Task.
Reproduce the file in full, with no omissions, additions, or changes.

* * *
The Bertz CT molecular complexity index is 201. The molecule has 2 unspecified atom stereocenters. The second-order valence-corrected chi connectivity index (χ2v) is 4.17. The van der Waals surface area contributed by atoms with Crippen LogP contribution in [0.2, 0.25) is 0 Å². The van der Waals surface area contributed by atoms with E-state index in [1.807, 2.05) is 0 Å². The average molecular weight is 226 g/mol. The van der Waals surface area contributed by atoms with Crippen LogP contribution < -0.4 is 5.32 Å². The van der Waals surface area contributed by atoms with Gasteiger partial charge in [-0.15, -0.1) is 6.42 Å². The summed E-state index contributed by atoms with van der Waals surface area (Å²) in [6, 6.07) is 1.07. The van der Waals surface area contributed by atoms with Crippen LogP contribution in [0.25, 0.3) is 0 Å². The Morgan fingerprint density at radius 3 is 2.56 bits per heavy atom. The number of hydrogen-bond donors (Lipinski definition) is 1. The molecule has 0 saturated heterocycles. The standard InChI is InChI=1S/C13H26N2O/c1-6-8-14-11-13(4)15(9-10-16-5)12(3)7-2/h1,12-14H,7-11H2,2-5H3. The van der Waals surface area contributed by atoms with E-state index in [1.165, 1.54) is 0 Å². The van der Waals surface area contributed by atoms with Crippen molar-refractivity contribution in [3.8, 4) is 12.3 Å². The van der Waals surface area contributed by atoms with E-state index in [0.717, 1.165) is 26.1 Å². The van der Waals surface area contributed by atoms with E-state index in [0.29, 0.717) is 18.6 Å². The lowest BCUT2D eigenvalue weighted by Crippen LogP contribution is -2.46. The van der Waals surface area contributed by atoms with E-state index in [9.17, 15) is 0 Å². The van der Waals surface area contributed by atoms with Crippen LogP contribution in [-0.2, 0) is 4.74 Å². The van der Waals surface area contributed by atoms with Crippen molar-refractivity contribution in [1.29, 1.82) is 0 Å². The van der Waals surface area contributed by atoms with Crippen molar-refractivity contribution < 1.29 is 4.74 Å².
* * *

The Bertz CT molecular complexity index is 201. The molecule has 2 unspecified atom stereocenters. The second-order valence-corrected chi connectivity index (χ2v) is 4.17. The van der Waals surface area contributed by atoms with Crippen LogP contribution in [0.2, 0.25) is 0 Å². The van der Waals surface area contributed by atoms with E-state index in [1.807, 2.05) is 0 Å². The average molecular weight is 226 g/mol. The van der Waals surface area contributed by atoms with Crippen LogP contribution < -0.4 is 5.32 Å². The van der Waals surface area contributed by atoms with Gasteiger partial charge in [-0.15, -0.1) is 6.42 Å². The summed E-state index contributed by atoms with van der Waals surface area (Å²) in [6, 6.07) is 1.07. The van der Waals surface area contributed by atoms with Crippen LogP contribution in [0.25, 0.3) is 0 Å². The Morgan fingerprint density at radius 3 is 2.56 bits per heavy atom. The number of hydrogen-bond donors (Lipinski definition) is 1. The molecule has 0 saturated heterocycles. The standard InChI is InChI=1S/C13H26N2O/c1-6-8-14-11-13(4)15(9-10-16-5)12(3)7-2/h1,12-14H,7-11H2,2-5H3. The van der Waals surface area contributed by atoms with E-state index in [1.165, 1.54) is 0 Å². The van der Waals surface area contributed by atoms with Crippen molar-refractivity contribution in [3.8, 4) is 12.3 Å². The van der Waals surface area contributed by atoms with E-state index in [0.717, 1.165) is 26.1 Å². The van der Waals surface area contributed by atoms with E-state index in [0.29, 0.717) is 18.6 Å². The lowest BCUT2D eigenvalue weighted by Crippen LogP contribution is -2.46. The van der Waals surface area contributed by atoms with E-state index in [9.17, 15) is 0 Å². The van der Waals surface area contributed by atoms with Crippen LogP contribution in [-0.2, 0) is 4.74 Å². The van der Waals surface area contributed by atoms with Crippen molar-refractivity contribution in [1.29, 1.82) is 0 Å². The van der Waals surface area contributed by atoms with Crippen molar-refractivity contribution < 1.29 is 4.74 Å².